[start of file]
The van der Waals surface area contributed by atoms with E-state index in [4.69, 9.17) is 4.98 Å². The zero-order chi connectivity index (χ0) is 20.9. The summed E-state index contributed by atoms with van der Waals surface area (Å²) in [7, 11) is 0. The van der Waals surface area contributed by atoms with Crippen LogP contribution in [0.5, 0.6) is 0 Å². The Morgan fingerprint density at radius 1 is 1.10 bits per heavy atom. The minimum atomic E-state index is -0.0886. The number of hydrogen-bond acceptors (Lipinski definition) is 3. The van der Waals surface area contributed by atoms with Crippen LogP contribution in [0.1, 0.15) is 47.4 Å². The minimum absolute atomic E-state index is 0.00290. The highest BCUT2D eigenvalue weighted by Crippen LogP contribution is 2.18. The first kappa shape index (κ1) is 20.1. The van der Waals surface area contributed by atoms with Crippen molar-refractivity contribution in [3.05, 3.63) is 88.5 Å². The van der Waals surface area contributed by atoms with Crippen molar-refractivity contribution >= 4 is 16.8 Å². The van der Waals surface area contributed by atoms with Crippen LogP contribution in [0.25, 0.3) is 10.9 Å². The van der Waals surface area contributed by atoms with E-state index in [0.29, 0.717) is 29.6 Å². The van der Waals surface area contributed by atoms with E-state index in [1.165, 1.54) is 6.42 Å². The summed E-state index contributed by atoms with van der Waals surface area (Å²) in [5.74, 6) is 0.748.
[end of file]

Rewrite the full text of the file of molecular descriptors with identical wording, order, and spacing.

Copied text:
The van der Waals surface area contributed by atoms with E-state index in [4.69, 9.17) is 4.98 Å². The zero-order chi connectivity index (χ0) is 20.9. The summed E-state index contributed by atoms with van der Waals surface area (Å²) in [7, 11) is 0. The van der Waals surface area contributed by atoms with Crippen LogP contribution in [0.5, 0.6) is 0 Å². The Morgan fingerprint density at radius 1 is 1.10 bits per heavy atom. The minimum atomic E-state index is -0.0886. The number of hydrogen-bond acceptors (Lipinski definition) is 3. The van der Waals surface area contributed by atoms with Crippen LogP contribution in [0.1, 0.15) is 47.4 Å². The minimum absolute atomic E-state index is 0.00290. The highest BCUT2D eigenvalue weighted by Crippen LogP contribution is 2.18. The first kappa shape index (κ1) is 20.1. The van der Waals surface area contributed by atoms with Crippen molar-refractivity contribution in [3.05, 3.63) is 88.5 Å². The van der Waals surface area contributed by atoms with Crippen molar-refractivity contribution >= 4 is 16.8 Å². The van der Waals surface area contributed by atoms with Crippen LogP contribution in [0.25, 0.3) is 10.9 Å². The van der Waals surface area contributed by atoms with E-state index in [0.29, 0.717) is 29.6 Å². The van der Waals surface area contributed by atoms with E-state index in [1.165, 1.54) is 6.42 Å². The summed E-state index contributed by atoms with van der Waals surface area (Å²) in [5.74, 6) is 0.748.